The biggest console games; Call of Duty, Gran Turismo etc - they are all real life simulators. Whilst I am no doubt unfairly generalising, my point is that creating a video game that is 100% realistic feels like a lazy aspiration; surely replicating reality is not the most creative pursuit? Where is the creativity that could craft another reality entirely? A reality like a 2D world where you view your movements from outside your body and everything side scrolls as you jump on top of enemies to kill them and eat mushrooms to gain special powers – that is the kind of creativity I am talking about and that's what Miyamoto was able to achieve back in the 80s.
Is the gaming industry suffering what plagued me in year 12 art? Perhaps! But let's move on.
Secondably, let's look at film.
I love old-school special effects, and it's not just some kind of nostalgic Pavlovian response (like peeing every time I hear the theme song to Golden Girls). There is something amazing in knowing that what you are watching is the result of some extremely creative problem solving. Remember watching "The Making Of" specials and being amazed that the sound of a dude getting smacked in the face was actually made by a baseball bat and a cabbage? These days the equivalent on Blu Ray and DVD special features usually involves a green screen and some computer animation.
This video says it all - it's a behind the scenes look at the special effects from 2001: A Space Odyssey and Star Wars (awesome):
The problem is, like I was in year 12, film makers are now spoiled for choice, they can visually create anything they want. Of course this does not mean it is devoid of any creativity, it just means that there are less innovations in response to limitations - instead just CGI (sorry another unfair generalisation for effect).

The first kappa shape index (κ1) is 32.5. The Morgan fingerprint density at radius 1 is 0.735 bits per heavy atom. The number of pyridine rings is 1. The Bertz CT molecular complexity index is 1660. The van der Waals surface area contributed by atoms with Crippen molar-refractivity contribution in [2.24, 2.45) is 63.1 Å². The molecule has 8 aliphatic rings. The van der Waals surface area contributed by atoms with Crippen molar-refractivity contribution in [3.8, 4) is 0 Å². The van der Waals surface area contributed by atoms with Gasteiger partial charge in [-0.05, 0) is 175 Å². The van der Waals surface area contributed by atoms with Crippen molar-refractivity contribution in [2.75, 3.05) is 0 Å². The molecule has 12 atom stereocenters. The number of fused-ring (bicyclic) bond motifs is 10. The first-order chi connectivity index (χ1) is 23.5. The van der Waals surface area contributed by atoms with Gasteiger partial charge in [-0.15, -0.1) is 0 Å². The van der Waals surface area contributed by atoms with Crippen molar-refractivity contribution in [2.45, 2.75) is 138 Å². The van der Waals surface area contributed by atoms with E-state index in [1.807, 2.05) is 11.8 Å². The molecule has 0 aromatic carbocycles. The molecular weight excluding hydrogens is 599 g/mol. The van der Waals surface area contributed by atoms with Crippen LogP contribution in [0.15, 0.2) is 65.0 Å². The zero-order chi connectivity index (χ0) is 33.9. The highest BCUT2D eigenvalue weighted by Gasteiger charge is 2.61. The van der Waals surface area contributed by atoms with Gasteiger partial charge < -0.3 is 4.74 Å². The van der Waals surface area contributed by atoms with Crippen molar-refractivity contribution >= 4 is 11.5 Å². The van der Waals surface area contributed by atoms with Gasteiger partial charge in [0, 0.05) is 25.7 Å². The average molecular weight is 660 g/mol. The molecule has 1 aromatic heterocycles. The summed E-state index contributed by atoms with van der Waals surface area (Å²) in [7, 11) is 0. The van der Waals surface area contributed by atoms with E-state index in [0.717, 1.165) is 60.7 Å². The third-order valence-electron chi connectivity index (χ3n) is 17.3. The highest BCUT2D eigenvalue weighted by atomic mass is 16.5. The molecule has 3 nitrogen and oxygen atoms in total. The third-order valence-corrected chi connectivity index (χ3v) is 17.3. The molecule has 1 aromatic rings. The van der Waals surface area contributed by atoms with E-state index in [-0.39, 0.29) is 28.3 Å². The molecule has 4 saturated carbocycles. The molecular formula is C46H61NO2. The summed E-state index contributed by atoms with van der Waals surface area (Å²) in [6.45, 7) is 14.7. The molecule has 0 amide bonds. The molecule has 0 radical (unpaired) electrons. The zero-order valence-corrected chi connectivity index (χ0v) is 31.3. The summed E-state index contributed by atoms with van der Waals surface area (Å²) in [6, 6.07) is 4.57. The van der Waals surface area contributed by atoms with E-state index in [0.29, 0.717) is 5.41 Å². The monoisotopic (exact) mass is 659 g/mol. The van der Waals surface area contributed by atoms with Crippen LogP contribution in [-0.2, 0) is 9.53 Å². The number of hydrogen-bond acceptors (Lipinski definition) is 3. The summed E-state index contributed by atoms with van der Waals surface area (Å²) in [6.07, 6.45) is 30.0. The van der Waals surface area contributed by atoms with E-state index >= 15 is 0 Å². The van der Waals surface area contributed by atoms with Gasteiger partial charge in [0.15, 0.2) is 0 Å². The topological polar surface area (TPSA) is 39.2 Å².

Remember when the creature used to transform behind a bush and your imagination would fill in the blanks?
It's the type of thing we no longer see, and it may be killing our imagination. Think back to the 80s - the special effects in Teen Wolf were awesome, yet somehow these now look cheesy. What has magically happened to retroactively destroy these scenes? the movie hasn't changed, it's us. Do we now need everything literally represented to us?
But I digress (wanker line, sorry).
What is the point of all this? Well if you work in the advertising industry like me, or any other creative industry, stop waiting for the perfect brief where the client lets you run free and do whatever you want, because chances are the result will be shitty and lack purpose. Think of every winning advertising award entry you have read, they didn't set up the challenge with "we had a huge budget and the client said we can do what ever we want!".
Embrace the boundaries and then push them - build yourself a box, then blast your way out of it!
UPDATE: Since Googling the title of my own blog post I have come across another great piece covers a similar thought (Macguyver and all) and it seems to land the point a lot stronger than I managed to - check it out here.